• Arthur's Seat. I don't have a clear memory of climbing Arthur's Seat with Wendy, but we used to go to Edinburgh at festival time, starting when Tim and Duncan were in Melton Youth Theatre and had shows on at the fringe. She said it was her favourite city anywhere, and we went for many more years. At first we camped in the Municipal campsite at Cramond (since gone), then in various  B&Bs around the city. Once we stayed in the North Queensferry Hotel right by the far end of the Forth rail bridge. Always we ate in good restaurants - Mexican, Lebanese or Scottish seafood as it might be. The memorial walk this year was the best attended since Scafell Pike 8 years earlier, maybe a confirmation of her judgement on Edinburgh.
  • Hatterall Hill. Wendy and I crossed this ridge in (I think) 1988 on our first section of the Offa's Dyke path. We had set off with the aim of completing the whole 167 miles, but got so wet coming off this ridge, over Hay Bluff and down to Hay on Wye, that we gave up the walk for that year. We picked the path up again the following summer and made it all the way to Prestatyn that year. For various reasons (see below), this was the first memorial mountain walk I did solo since the very first one, 10 years earlier.
The first year I organised a mountain memorial walk (Scafell Pike), I realised that some of Wendy's friends might want to take part but not be interested in a real mountain, especially if this involved travelling somewhere remote for the weekend. So the 'softies' or Hambleton walk was born. This also continues every year, usually one weekend before or after the mountain version.
Every year there are memorable details to savour afterwards. This year, the mountain party was small - only seven of us were able to make it. But five, in two separate cars, got stuck the wrong side of roadworks and had to find a hotel in Hereford for the night, while Angela and I, in our capacious camping barn in Llanthony, wondered where they had got to and what had happened to them. We finally all met in Hay on Wye on Saturday morning, but it was such a wet, blustery day there was no appetite for a mountain. Instead, we browsed the bookshops and teashops of Hay. Afterwards we went to the Llanthony Priory Hotel for a meal and plenty of drinks, and all agreed this was a thoroughly Wendy way to spend the weekend. Not just "bugger the view" but "bugger the mountain." I climbed the mountain on my own on Sunday after everyone but Angela had gone home.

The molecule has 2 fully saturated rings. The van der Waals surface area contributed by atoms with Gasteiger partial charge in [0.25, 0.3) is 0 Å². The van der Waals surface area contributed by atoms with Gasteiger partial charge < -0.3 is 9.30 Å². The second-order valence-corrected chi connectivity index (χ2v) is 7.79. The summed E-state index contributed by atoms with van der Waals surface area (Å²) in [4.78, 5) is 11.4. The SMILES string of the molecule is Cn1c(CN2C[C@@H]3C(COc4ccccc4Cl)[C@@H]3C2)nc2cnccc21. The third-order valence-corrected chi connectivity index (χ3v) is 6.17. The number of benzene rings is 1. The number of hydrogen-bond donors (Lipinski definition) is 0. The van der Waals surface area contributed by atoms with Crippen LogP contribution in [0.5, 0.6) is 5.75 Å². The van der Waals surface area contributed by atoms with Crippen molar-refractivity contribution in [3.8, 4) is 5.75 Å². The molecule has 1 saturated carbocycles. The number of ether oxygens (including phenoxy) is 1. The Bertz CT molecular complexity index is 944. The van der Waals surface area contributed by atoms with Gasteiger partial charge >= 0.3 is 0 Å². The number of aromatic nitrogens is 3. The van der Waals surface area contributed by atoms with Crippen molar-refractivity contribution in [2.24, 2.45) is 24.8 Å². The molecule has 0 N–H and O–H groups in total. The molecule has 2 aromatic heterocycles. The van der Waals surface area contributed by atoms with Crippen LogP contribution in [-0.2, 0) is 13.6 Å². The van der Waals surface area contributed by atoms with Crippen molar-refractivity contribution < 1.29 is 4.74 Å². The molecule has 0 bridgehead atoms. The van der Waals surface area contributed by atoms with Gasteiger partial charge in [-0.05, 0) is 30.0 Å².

This year's Hambleton walk was equally memorable in a very different way. For the first time in ages, all of Wendy's nuclear family was together, and Sam also brought his little family including Dexter and little Wynnie. Four generations of Wendy's family celebrating her memory and Wynnie not a year old, but already taking part in her great-grandmother's memorial walk - not bad for a little 'un! 
One final thought, and the reason for the first part of the title of this post. A couple of years ago, while visiting Tim and Anita in Whitstable, I happened on a Hamish Fulton exhibition at the Turner Gallery in Margate. What a pleasure to discover that in choosing an activity to memorialise Wendy's life, I'd inadvertantly hit on an art form whose existence I'd not even noticed before. I like that these annual events are in some sense a work of art, and I think Wendy would have liked that, too. Or maybe she'd have seen it as just a little bit pretentious...

Wednesday, 21 August 2013

Is time really the great healer?

This post is a reflection on the nature of loss, the effects of grief and the passage of time.
People who have never suffered what someone (meaning to be kind) once called a "major bereavement" (way back when Wendy was ill, and we knew she would die) often think that grief naturally lessens over time. Maybe this is sometimes true. For those who have lost a parent, for example, especially if that happened a long time ago. I certainly don't grieve any more for my father, who died more than 20 years ago. Nor do I feel frequent or sharp pangs of grief for my mother, who died 10 years ago just yesterday. I often think with fondness, and sometimes with sadness, about memories of their lives, but that's all. However, I can't easily believe that time heals all losses.
For Wendy, I can still feel a grief that is so sharp, so immediate, so real, that she might have just died. When this happens it is hard to believe that it will soon be six years since her last breath. These episodes of vivid grief are certainly not as frequent as they were in the early days after her death. But I don't think they're any less shattering.